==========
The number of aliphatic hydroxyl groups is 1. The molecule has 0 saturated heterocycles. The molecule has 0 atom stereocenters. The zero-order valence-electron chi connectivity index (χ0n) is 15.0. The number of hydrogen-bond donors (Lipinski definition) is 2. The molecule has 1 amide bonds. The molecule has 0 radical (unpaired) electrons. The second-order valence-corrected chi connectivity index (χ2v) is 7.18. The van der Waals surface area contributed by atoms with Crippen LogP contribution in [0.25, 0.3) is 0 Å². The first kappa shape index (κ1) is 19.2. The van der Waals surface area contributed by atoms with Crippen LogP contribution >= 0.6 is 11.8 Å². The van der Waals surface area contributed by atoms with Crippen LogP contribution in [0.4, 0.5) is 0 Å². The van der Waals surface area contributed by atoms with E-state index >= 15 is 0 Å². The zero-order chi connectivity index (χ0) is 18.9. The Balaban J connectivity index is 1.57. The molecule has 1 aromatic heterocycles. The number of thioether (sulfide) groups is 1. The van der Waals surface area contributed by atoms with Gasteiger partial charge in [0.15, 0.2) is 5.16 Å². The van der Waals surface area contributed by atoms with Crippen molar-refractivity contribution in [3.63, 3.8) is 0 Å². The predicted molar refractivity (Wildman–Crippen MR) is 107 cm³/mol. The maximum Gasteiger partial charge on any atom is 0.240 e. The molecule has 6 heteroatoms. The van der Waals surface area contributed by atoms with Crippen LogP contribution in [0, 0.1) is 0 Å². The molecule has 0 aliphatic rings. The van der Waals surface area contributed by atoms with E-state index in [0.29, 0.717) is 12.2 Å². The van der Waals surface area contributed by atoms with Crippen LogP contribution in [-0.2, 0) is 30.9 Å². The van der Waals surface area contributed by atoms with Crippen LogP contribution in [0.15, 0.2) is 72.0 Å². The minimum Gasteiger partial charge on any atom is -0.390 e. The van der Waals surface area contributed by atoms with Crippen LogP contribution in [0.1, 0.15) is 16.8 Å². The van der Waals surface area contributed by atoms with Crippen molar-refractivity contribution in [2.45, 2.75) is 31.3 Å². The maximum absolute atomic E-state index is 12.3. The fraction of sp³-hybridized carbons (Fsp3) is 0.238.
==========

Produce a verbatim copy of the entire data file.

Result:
The number of aliphatic hydroxyl groups is 1. The molecule has 0 saturated heterocycles. The molecule has 0 atom stereocenters. The zero-order valence-electron chi connectivity index (χ0n) is 15.0. The number of hydrogen-bond donors (Lipinski definition) is 2. The molecule has 1 amide bonds. The molecule has 0 radical (unpaired) electrons. The second-order valence-corrected chi connectivity index (χ2v) is 7.18. The van der Waals surface area contributed by atoms with Crippen LogP contribution in [0.25, 0.3) is 0 Å². The first kappa shape index (κ1) is 19.2. The van der Waals surface area contributed by atoms with Crippen LogP contribution >= 0.6 is 11.8 Å². The van der Waals surface area contributed by atoms with Crippen LogP contribution in [0.4, 0.5) is 0 Å². The van der Waals surface area contributed by atoms with E-state index >= 15 is 0 Å². The zero-order chi connectivity index (χ0) is 18.9. The Balaban J connectivity index is 1.57. The molecule has 1 aromatic heterocycles. The number of thioether (sulfide) groups is 1. The van der Waals surface area contributed by atoms with Gasteiger partial charge in [0.15, 0.2) is 5.16 Å². The van der Waals surface area contributed by atoms with Crippen molar-refractivity contribution in [3.63, 3.8) is 0 Å². The predicted molar refractivity (Wildman–Crippen MR) is 107 cm³/mol. The maximum Gasteiger partial charge on any atom is 0.240 e. The molecule has 6 heteroatoms. The van der Waals surface area contributed by atoms with Crippen LogP contribution in [0, 0.1) is 0 Å². The molecule has 0 aliphatic rings. The van der Waals surface area contributed by atoms with E-state index in [0.29, 0.717) is 12.2 Å². The van der Waals surface area contributed by atoms with Crippen LogP contribution in [-0.2, 0) is 30.9 Å². The van der Waals surface area contributed by atoms with Crippen LogP contribution in [0.15, 0.2) is 72.0 Å². The minimum Gasteiger partial charge on any atom is -0.390 e. The van der Waals surface area contributed by atoms with Crippen LogP contribution in [0.1, 0.15) is 16.8 Å². The van der Waals surface area contributed by atoms with Crippen molar-refractivity contribution in [2.45, 2.75) is 31.3 Å². The maximum absolute atomic E-state index is 12.3. The fraction of sp³-hybridized carbons (Fsp3) is 0.238.